Adobe Reader and EchoSign: one step closer to making e-signatures universal

client-logo-echosignToday, we are excited to reveal another major milestone in the integration of Adobe EchoSign technology with Adobe’s document solutions and services. Now, Adobe Reader users will be able to send PDF files to be signed from within the application as well as sign documents electronically themselves, making it easier than ever for businesses to “seal the deal” and keep up with the demands of a growing mobile workforce.  The new update makes Adobe Reader a one-stop shop for electronic signatures. Read more about it on the Acrobat Solutions blog.

Comments

  1. Pooja Prasad

    Hi Nisha,

    Thanks for your interest in EchoSign. We realize this is a key capability and we are actively working on the product roadmap – stay tuned.

    Pooja

  2. Brad Nease

    As a long time user and former Graphics Software Systems Analyst working for the interests of companies such as Walt Disney World, in which an associate and myself modeled an entire server based graphic design production facility, and singularly the analyst and systems development contractor for Home Shopping Network, Arthur Andersen (the ethical part, I hope),, the design departments of 22 Shriners Hospitals for Children, located throughout the North American continent; I am stymied. After facilitating over 2-million dollars of sales for a company whose technical support team knew me by name, how is it that after countless hours of listening to customer and technical support personnel attempt to help me, at great and wasteful corporate expense to Adobe Systems, with either a problem that is far beyond their capacity to grasp, or a cataclysmic failure that is known, but kept from this sub-tier level due to there lack of understanding that one Public Relations disaster caused by an overheard conversation can devalue corporate stock at higher that Mach speed. Adobe Systems Vice-Presidents, Managers, it is far too easy to detect the low qualification standards for individuals who act as customer and technical support liaisons for the single customer; after all, don’t most customers think Adobe is the name of a “secure” PDF program? Aren’t most home customers ignorant that one small Illustrator file when opened by a text editor, suddenly erupts into 500 to 1,000 pages or more of PostScript language that can be edited to remove offending characters, so that their masterpiece of “borrowed” vector art will print on the company’s $30,000 print server/color laser printer? I see your logic: why not hand these customers to a tech support person who has just enough knowledge and ability to mesh with the intellectual capabilities of the 90 percent of Adobe customers who have either purchased or borrowed Adobe software for the sole reason to impress friends and open one of the programs occassionally to see what real Adobe professional’s use to make their living. I am past fed-up, and working my way quickly towards livid, when faced with customer service/technical support personnel, who are equivalent, as they know so little, I would suggest that you reassign them to support for customers currently enrolled in the middle school customer base. Come on, these support personnel may be inexpensive, but your problem is that it shows. Is “hierarchy” a word unfamiliar to you? Test some of your tech support team. When you hear the reply, ” I am not sure I follow…,” frustrating when explaining that you replaced your system drive with a newly purchased hard drive, installed a fresh operating system and the necessary upgrades including the original boxed version of Master Collection CS 5, the upgrade to Master Collection CS 5.5, inserting the proper serial numbers and testing the recently installed Master Collection software. All was fine. When attempting to install the Adobe Master Collection CS 6, I used fresh copies via download on my 40Mb/sec Internet Connection. When attempting to install CS 6, it fails; what do you recommend I do next?” Silence, then the reply, “I am not sure I follow…blah, blah, blah.” I am almost sure I could hear a dinner plate spinning in the background. Call me, you have all my infor mation; if not, wander down the several floors and into the pleasantly light-yellow painted room with letters cut out of construction paper that reads “Hi, Welcome to Customer and Technical Service for the Customers that make Adobe a Happy and Healthy Place!” Step in, watching out for the blocks, and ask if anyone recognizes that mean ‘ol man who asked you hard questions that hurt your feelings! You are now in what the Vice-President (who sells more stock based on his income than any other VP in the company) calls the “escalation room!”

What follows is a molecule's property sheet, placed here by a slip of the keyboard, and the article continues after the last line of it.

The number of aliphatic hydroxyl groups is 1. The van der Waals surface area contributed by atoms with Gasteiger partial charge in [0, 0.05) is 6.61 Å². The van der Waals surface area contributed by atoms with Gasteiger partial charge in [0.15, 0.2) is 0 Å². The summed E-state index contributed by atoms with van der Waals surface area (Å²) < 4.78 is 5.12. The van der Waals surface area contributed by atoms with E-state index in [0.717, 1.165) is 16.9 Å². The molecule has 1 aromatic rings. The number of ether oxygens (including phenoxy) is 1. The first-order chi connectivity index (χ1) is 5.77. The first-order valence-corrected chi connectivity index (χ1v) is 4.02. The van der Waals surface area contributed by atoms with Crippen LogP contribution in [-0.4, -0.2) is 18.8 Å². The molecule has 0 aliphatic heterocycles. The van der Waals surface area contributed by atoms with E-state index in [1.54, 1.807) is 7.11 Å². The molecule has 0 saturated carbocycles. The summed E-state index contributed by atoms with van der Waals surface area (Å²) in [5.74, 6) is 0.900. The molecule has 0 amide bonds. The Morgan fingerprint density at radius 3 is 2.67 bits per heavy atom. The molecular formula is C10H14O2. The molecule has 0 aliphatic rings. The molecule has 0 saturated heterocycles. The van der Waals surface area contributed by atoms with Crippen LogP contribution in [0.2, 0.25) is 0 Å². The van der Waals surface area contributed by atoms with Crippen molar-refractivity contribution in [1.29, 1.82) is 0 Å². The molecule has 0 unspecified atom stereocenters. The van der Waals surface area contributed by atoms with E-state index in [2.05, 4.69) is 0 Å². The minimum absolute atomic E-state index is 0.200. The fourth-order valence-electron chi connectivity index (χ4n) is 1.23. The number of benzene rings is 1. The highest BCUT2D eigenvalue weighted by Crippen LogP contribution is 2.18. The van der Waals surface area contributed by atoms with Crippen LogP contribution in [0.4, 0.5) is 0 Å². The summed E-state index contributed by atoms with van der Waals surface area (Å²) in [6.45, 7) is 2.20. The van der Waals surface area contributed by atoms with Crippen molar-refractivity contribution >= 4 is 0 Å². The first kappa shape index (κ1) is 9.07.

3. Pooja Prasad

    Hi Brad,

    Thank you for sharing your thoughts with us. We appreciate the feedback and apologize for the poor experience you’ve had. We have escalated your case, and a member from our support team will be in touch with you soon at the email address you provided to help resolve your questions around CS6.

    We appreciate your patience.